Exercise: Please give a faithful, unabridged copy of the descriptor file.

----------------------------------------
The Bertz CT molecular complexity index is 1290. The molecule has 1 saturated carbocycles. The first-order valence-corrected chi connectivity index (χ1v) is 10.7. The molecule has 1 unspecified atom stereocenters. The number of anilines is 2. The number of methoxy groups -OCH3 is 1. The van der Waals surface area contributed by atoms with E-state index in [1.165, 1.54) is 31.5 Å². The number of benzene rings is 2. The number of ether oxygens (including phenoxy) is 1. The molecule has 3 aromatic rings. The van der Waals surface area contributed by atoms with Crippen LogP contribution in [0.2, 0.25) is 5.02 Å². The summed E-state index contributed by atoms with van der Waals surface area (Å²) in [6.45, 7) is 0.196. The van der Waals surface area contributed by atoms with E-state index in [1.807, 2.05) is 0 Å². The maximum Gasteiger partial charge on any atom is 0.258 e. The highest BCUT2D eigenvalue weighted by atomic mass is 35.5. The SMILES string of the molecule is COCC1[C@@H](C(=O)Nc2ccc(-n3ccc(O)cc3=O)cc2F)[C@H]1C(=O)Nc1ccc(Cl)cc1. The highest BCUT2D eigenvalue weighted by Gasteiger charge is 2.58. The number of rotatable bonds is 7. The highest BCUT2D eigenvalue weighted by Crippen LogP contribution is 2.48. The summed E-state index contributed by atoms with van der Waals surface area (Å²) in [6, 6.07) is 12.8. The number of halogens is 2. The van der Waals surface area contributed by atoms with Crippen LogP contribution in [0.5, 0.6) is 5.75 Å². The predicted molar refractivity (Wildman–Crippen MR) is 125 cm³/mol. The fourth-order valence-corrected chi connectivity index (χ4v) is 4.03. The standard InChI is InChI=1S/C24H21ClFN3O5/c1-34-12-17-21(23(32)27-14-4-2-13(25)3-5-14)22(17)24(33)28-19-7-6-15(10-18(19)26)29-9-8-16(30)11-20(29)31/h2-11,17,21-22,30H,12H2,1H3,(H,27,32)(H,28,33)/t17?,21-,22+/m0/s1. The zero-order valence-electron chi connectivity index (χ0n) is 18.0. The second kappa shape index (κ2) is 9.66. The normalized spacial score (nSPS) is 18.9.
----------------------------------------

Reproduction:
The Bertz CT molecular complexity index is 1290. The molecule has 1 saturated carbocycles. The first-order valence-corrected chi connectivity index (χ1v) is 10.7. The molecule has 1 unspecified atom stereocenters. The number of anilines is 2. The number of methoxy groups -OCH3 is 1. The van der Waals surface area contributed by atoms with E-state index in [1.165, 1.54) is 31.5 Å². The number of benzene rings is 2. The number of ether oxygens (including phenoxy) is 1. The molecule has 3 aromatic rings. The van der Waals surface area contributed by atoms with Crippen LogP contribution in [0.2, 0.25) is 5.02 Å². The summed E-state index contributed by atoms with van der Waals surface area (Å²) in [6.45, 7) is 0.196. The van der Waals surface area contributed by atoms with E-state index in [1.807, 2.05) is 0 Å². The maximum Gasteiger partial charge on any atom is 0.258 e. The highest BCUT2D eigenvalue weighted by atomic mass is 35.5. The SMILES string of the molecule is COCC1[C@@H](C(=O)Nc2ccc(-n3ccc(O)cc3=O)cc2F)[C@H]1C(=O)Nc1ccc(Cl)cc1. The highest BCUT2D eigenvalue weighted by Gasteiger charge is 2.58. The number of rotatable bonds is 7. The highest BCUT2D eigenvalue weighted by Crippen LogP contribution is 2.48. The summed E-state index contributed by atoms with van der Waals surface area (Å²) in [6, 6.07) is 12.8. The number of halogens is 2. The van der Waals surface area contributed by atoms with Crippen LogP contribution in [0.5, 0.6) is 5.75 Å². The predicted molar refractivity (Wildman–Crippen MR) is 125 cm³/mol. The fourth-order valence-corrected chi connectivity index (χ4v) is 4.03. The standard InChI is InChI=1S/C24H21ClFN3O5/c1-34-12-17-21(23(32)27-14-4-2-13(25)3-5-14)22(17)24(33)28-19-7-6-15(10-18(19)26)29-9-8-16(30)11-20(29)31/h2-11,17,21-22,30H,12H2,1H3,(H,27,32)(H,28,33)/t17?,21-,22+/m0/s1. The zero-order valence-electron chi connectivity index (χ0n) is 18.0. The second kappa shape index (κ2) is 9.66. The normalized spacial score (nSPS) is 18.9.